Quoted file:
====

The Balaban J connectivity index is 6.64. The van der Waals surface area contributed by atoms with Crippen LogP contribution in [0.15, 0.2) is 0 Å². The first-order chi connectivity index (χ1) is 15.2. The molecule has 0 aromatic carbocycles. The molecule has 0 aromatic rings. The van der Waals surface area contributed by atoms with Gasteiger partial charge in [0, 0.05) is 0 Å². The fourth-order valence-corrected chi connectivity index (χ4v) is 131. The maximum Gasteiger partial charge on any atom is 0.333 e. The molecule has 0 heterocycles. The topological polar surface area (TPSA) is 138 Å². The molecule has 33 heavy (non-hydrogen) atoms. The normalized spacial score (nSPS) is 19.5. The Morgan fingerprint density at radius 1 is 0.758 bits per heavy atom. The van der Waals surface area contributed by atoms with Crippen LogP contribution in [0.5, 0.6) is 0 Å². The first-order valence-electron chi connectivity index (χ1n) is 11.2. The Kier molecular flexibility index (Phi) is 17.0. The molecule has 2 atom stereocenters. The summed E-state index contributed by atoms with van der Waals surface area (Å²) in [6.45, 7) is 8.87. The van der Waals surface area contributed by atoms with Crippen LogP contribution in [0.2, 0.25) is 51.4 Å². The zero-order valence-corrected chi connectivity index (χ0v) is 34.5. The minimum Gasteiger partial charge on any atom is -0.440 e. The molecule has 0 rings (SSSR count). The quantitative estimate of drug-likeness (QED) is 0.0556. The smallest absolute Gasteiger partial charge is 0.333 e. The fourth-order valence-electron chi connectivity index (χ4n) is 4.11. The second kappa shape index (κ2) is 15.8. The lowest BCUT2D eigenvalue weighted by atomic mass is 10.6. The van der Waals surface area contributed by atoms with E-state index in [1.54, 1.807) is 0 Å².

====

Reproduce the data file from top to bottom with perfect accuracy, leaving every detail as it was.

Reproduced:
The Balaban J connectivity index is 6.64. The van der Waals surface area contributed by atoms with Crippen LogP contribution in [0.15, 0.2) is 0 Å². The first-order chi connectivity index (χ1) is 15.2. The molecule has 0 aromatic carbocycles. The molecule has 0 aromatic rings. The van der Waals surface area contributed by atoms with Gasteiger partial charge in [0, 0.05) is 0 Å². The fourth-order valence-corrected chi connectivity index (χ4v) is 131. The maximum Gasteiger partial charge on any atom is 0.333 e. The molecule has 0 heterocycles. The topological polar surface area (TPSA) is 138 Å². The molecule has 33 heavy (non-hydrogen) atoms. The normalized spacial score (nSPS) is 19.5. The Morgan fingerprint density at radius 1 is 0.758 bits per heavy atom. The van der Waals surface area contributed by atoms with Crippen LogP contribution in [0.5, 0.6) is 0 Å². The first-order valence-electron chi connectivity index (χ1n) is 11.2. The Kier molecular flexibility index (Phi) is 17.0. The molecule has 2 atom stereocenters. The summed E-state index contributed by atoms with van der Waals surface area (Å²) in [6.45, 7) is 8.87. The van der Waals surface area contributed by atoms with Crippen LogP contribution in [0.2, 0.25) is 51.4 Å². The zero-order valence-corrected chi connectivity index (χ0v) is 34.5. The minimum Gasteiger partial charge on any atom is -0.440 e. The molecule has 0 rings (SSSR count). The quantitative estimate of drug-likeness (QED) is 0.0556. The smallest absolute Gasteiger partial charge is 0.333 e. The fourth-order valence-electron chi connectivity index (χ4n) is 4.11. The second kappa shape index (κ2) is 15.8. The lowest BCUT2D eigenvalue weighted by atomic mass is 10.6. The van der Waals surface area contributed by atoms with E-state index in [1.54, 1.807) is 0 Å².